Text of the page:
Alexei Miodinow: Yeah, I think that's absolutely the case. And like I said, it's not only been the case specifically with risk management nor has it been the case specifically with packaging, it's really been true across our design and development phases, and all the related activities that we've done. 

Jon Speer: Thank you for sharing that. So, last few minutes of our discussion today, I just want to applaud what SIA is doing, and I think the speed in which you're doing it. For me, again, I've been doing this a while, I've brought a lot of products to market, and the fact that you and Todd are able to... And the rest of the SIA team, I know you've got a whole wealth of resources that you're tapping into. The speed in which you're doing this is, for me, impressive. From our first conversation, to now, eight months later, where you are in that process, with the product that you have that, let's be real, it's a complicated device. It's got a lot of things going on with it. There's a lot of testing, and performance, and all these sorts of things that are certainly gonna be a factor with that. But you're marching very quickly toward your first 510k.

Jon Speer: So toot your own horn a little bit. Tell me about your path to market and what you see in the near term future, and maybe a little bit longer, beyond that initial lens, where things are going, and how things, you see them progressing from a process perspective.

Alexei Miodinow: Absolutely. So, as you mentioned, we are relatively near our first 510k submission, although it doesn't feel that way in the time horizon of a medical device company, we're certainly getting there, and that's exciting. So kind of in a similar fashion to the way that I talked about the circular iterative feedback cycle between the quality system work, and our product development work, there's been feedback cycle between these surgeons who we speak to, who have advised us, who have invested in us, both time and money, and there's been a feedback cycle between their enthusiasm and their ideas about what we're doing and follow-on products.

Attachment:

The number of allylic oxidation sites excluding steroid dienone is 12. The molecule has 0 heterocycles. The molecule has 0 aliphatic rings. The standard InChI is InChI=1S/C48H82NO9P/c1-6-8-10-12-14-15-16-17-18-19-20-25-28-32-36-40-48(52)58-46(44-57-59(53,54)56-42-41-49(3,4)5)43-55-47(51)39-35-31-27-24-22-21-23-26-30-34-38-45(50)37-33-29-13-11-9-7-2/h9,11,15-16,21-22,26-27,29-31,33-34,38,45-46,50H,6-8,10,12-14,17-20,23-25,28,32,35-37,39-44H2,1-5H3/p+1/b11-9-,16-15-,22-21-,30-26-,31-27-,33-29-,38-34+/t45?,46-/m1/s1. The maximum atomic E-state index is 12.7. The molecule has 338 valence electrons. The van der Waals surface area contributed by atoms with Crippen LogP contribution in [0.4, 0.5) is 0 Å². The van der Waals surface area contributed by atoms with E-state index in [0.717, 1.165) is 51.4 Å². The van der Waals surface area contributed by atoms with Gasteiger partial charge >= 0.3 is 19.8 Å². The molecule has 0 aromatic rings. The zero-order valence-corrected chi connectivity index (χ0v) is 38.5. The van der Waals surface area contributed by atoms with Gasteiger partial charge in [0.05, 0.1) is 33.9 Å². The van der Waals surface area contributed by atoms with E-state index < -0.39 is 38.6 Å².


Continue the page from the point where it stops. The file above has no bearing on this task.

Alexei Miodinow: So at this point, we have a product that's very similar to the currently developed one, but for slightly different clinical and surgical scenarios, and we have one that's dissimilar, but has some portfolio synergies in the aesthetic space, and I won't talk too much about those two products, for reasons you can understand, but long story short, part of that feedback cycle has now left us with not one but three products that, if fundraising and regulatory stepping stones fall into place appropriately, can all go into market kind of consecutively next year, which is obviously very exciting. It positions us to either be the start of a standalone company in this space, or potentially pursue a licensing deal with either a large strategic, who might be able to use these products in their bag, or a smaller company that perhaps has biologic products and might realize, again, some of that portfolio synergy of being able to also have a synthetic product offering. We're gonna evaluate those opportunities as they come, and as our regulatory and then product milestones, allow for.

Jon Speer: Sure. For me, I love that approach, and I think that that's why I view SIA as one of these new breed of medical device companies. And let me summarize that by saying, you're figuring out how to get things done, you see what the obstacles are, you figure out how to tackle those obstacles, you leverage your resources, you tap into new resources as needed, but you're all about trying to get that first product to market, and I love what you said at the beginning about being a product for surgeons, by surgeons. That's so key, you've got your finger on the pulse of the end user, and you're using that end user to guide and direct the strategic direction of your business, so that... Just get the first product out there, get it into the hands of the end users, and at the same time, innovate and evolve your product offering, so that you've got multiple options, and issues, and clinical needs that you're addressing and solving, and you're just iterating and learning, iterating, learning. And man, it's exciting to work with companies that have that sort of mindset. So thank you, I love the opportunity that we have at greenlight to be able to work with Surgical Innovation Associates. So thank you for that.